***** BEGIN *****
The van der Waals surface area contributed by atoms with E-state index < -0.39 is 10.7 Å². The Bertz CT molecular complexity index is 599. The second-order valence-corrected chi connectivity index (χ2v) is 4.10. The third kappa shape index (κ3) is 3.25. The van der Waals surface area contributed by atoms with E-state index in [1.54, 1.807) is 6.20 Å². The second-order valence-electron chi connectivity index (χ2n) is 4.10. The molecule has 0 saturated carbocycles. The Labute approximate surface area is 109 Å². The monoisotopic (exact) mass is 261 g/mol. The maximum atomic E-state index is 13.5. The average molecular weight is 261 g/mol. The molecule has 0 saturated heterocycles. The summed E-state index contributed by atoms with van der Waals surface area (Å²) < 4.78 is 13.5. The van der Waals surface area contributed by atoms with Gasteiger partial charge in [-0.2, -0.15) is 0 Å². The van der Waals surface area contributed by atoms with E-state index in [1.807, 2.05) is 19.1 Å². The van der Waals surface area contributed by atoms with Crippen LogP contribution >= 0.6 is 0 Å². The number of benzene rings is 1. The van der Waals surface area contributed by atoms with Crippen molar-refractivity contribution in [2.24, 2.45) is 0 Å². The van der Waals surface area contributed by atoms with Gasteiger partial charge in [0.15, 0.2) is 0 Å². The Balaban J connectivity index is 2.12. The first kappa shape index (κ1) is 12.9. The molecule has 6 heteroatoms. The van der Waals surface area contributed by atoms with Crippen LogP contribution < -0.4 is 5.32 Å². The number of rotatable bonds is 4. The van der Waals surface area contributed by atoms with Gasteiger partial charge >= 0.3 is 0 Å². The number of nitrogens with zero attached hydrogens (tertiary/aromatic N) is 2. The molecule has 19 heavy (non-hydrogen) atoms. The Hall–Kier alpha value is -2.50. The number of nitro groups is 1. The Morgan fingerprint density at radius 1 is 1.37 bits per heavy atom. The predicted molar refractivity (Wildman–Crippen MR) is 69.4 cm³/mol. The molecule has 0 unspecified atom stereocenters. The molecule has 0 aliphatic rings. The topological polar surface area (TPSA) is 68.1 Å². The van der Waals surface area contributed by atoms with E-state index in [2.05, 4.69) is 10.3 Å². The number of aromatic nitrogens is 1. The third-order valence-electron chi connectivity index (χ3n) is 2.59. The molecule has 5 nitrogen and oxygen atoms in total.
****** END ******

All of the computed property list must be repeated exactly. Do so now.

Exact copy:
The van der Waals surface area contributed by atoms with E-state index < -0.39 is 10.7 Å². The Bertz CT molecular complexity index is 599. The second-order valence-corrected chi connectivity index (χ2v) is 4.10. The third kappa shape index (κ3) is 3.25. The van der Waals surface area contributed by atoms with E-state index in [1.54, 1.807) is 6.20 Å². The second-order valence-electron chi connectivity index (χ2n) is 4.10. The molecule has 0 saturated carbocycles. The Labute approximate surface area is 109 Å². The monoisotopic (exact) mass is 261 g/mol. The maximum atomic E-state index is 13.5. The average molecular weight is 261 g/mol. The molecule has 0 saturated heterocycles. The summed E-state index contributed by atoms with van der Waals surface area (Å²) < 4.78 is 13.5. The van der Waals surface area contributed by atoms with Gasteiger partial charge in [-0.2, -0.15) is 0 Å². The van der Waals surface area contributed by atoms with E-state index in [1.807, 2.05) is 19.1 Å². The van der Waals surface area contributed by atoms with Crippen LogP contribution >= 0.6 is 0 Å². The number of benzene rings is 1. The van der Waals surface area contributed by atoms with Crippen molar-refractivity contribution in [2.24, 2.45) is 0 Å². The van der Waals surface area contributed by atoms with Gasteiger partial charge in [0.15, 0.2) is 0 Å². The Balaban J connectivity index is 2.12. The first kappa shape index (κ1) is 12.9. The molecule has 6 heteroatoms. The van der Waals surface area contributed by atoms with Crippen LogP contribution < -0.4 is 5.32 Å². The number of rotatable bonds is 4. The van der Waals surface area contributed by atoms with Gasteiger partial charge >= 0.3 is 0 Å². The number of nitrogens with zero attached hydrogens (tertiary/aromatic N) is 2. The molecule has 19 heavy (non-hydrogen) atoms. The Hall–Kier alpha value is -2.50. The number of nitro groups is 1. The Morgan fingerprint density at radius 1 is 1.37 bits per heavy atom. The predicted molar refractivity (Wildman–Crippen MR) is 69.4 cm³/mol. The molecule has 0 unspecified atom stereocenters. The molecule has 0 aliphatic rings. The topological polar surface area (TPSA) is 68.1 Å². The van der Waals surface area contributed by atoms with E-state index in [2.05, 4.69) is 10.3 Å². The number of aromatic nitrogens is 1. The third-order valence-electron chi connectivity index (χ3n) is 2.59. The molecule has 5 nitrogen and oxygen atoms in total.